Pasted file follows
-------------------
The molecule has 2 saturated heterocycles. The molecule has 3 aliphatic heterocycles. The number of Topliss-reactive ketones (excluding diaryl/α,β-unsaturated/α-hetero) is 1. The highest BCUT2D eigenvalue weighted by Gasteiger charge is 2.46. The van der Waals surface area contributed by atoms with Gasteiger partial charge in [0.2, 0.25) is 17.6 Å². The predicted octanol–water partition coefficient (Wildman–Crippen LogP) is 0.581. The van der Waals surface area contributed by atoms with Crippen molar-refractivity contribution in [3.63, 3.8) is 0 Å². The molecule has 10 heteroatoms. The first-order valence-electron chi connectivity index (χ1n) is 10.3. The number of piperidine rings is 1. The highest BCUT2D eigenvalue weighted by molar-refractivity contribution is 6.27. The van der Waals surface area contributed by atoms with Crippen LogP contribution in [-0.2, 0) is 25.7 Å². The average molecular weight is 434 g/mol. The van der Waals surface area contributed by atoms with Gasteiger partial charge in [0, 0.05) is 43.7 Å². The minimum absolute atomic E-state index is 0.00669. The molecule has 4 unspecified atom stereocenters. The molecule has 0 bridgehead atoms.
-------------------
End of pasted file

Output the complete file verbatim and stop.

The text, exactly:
The molecule has 2 saturated heterocycles. The molecule has 3 aliphatic heterocycles. The number of Topliss-reactive ketones (excluding diaryl/α,β-unsaturated/α-hetero) is 1. The highest BCUT2D eigenvalue weighted by Gasteiger charge is 2.46. The van der Waals surface area contributed by atoms with Gasteiger partial charge in [0.2, 0.25) is 17.6 Å². The predicted octanol–water partition coefficient (Wildman–Crippen LogP) is 0.581. The van der Waals surface area contributed by atoms with Crippen molar-refractivity contribution in [3.63, 3.8) is 0 Å². The molecule has 10 heteroatoms. The first-order valence-electron chi connectivity index (χ1n) is 10.3. The number of piperidine rings is 1. The highest BCUT2D eigenvalue weighted by molar-refractivity contribution is 6.27. The van der Waals surface area contributed by atoms with Crippen LogP contribution in [-0.2, 0) is 25.7 Å². The average molecular weight is 434 g/mol. The van der Waals surface area contributed by atoms with Gasteiger partial charge in [0, 0.05) is 43.7 Å². The minimum absolute atomic E-state index is 0.00669. The molecule has 4 unspecified atom stereocenters. The molecule has 0 bridgehead atoms.